Going to have to call you on your source AGAIN. I would just paste the link but I have the sneaking suspicion you are not looking t the other material tht has been presented to you. Your link is from a study in 2003. Look at what happened in 2007
In the September 2007 edition the journal published an "experimental feature" which gave Bruce Chassy, Vivian Moses, Val Giddings and Alan McHughen free space to attack the work of Irina Ermakova, whose findings (on the deleterious effects of GM soy on rats involved in feeding experiments) had caused profound concern in the GM industry and across the world (2). In certain quarters the decision was taken to "shoot the messenger." So Ermakova was invited by the Editor, Andrew Marshall, to answer a set of questions about her research methods and her findings, and she willingly agreed to this, assuming that this would be "her" article. She was even sent a dummy proof which had her name on it as author. She was never told the names of the four men who were intent upon attacking her work, and never given sight of their comments. Most of Ermakova's references were removed, and replaced with references chosen by her critics to bolster their case. What is more, when the article appeared in print it had Andrew Marshall's name on it as author. GM Free Cymru has described the full sequence of events very carefully (3), and is in no doubt that this was a deliberate "set-up" by a journal which fell far short of the standards to be expected in mainstream academic publishing (4).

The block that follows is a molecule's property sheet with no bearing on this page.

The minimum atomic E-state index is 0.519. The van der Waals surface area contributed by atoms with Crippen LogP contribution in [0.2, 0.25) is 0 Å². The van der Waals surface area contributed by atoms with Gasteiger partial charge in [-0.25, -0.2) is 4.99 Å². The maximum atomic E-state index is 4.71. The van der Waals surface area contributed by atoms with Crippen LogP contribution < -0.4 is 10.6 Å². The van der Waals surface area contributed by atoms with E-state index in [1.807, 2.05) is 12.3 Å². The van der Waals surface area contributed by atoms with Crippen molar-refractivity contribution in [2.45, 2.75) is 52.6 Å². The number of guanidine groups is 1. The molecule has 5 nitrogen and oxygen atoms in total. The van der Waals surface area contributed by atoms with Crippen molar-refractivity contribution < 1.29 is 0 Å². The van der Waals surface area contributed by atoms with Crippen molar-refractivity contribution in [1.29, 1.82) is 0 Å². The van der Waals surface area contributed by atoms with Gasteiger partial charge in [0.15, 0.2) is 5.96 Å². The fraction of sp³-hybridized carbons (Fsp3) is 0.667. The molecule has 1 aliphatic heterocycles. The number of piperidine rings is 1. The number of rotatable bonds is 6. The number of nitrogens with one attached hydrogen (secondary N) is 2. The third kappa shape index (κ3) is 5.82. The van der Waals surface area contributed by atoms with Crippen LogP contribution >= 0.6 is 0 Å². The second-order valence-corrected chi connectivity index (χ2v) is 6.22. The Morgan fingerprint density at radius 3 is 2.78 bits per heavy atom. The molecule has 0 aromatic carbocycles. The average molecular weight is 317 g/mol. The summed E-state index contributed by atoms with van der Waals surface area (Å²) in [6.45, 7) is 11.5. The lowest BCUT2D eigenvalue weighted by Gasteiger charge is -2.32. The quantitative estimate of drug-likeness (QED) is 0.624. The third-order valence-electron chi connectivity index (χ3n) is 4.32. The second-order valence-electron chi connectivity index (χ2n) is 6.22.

Following the publication of the article there was a storm of protest relating largely to the unethical practices employed by the journal in its treatment of Ermakova, and letters poured in not only to the Editor of "Nature Biotechnology" but also to senior personnel in the Nature / Macmillan publications empire. The editor was forced to accept a detailed defence of her science by Ermakova herself, and a series of complaints relating to the manner in which she had been treated. He also had to agree to publish five out of the twenty or so critical letters which he received from other scientists, and to print a rather feeble and convoluted "justification" concerning his notorious "publication experiment." In a further unprecented move, Marshall placed the full correspondence between himself and Ermakova onto the Nature Biotechnology web site. All of this material went on- line on the Nature Biotechnology web site on 7th December 2007 (5).
In his article (6) Marshall refused to apologize for his actions, and put everything down to mistakes and misunderstandings. But he has at least had the good grace to admit that his removal of Ermakova's references did indeed give the impression to readers that her work was "inferior and unsupported by the literature"; that the dummy proof should never have been sent with her name on it; that she was indeed misled into the belief that the article would be hers; that she was not fully informed as to the publication process or the intention of the feature article; that he, as Editor, should never have accepted comments made jointly by the four critics, and for which no one individual would accept responsibility; that he published criticisms relating to a perceived lack of data in her answers without giving her an opportunity to provide that data; and that he deliberately withheld from Ermakova the names and the comments of the four critics, since he viewed the article as an exercise in journalism rather than an exercise in scientific publishing.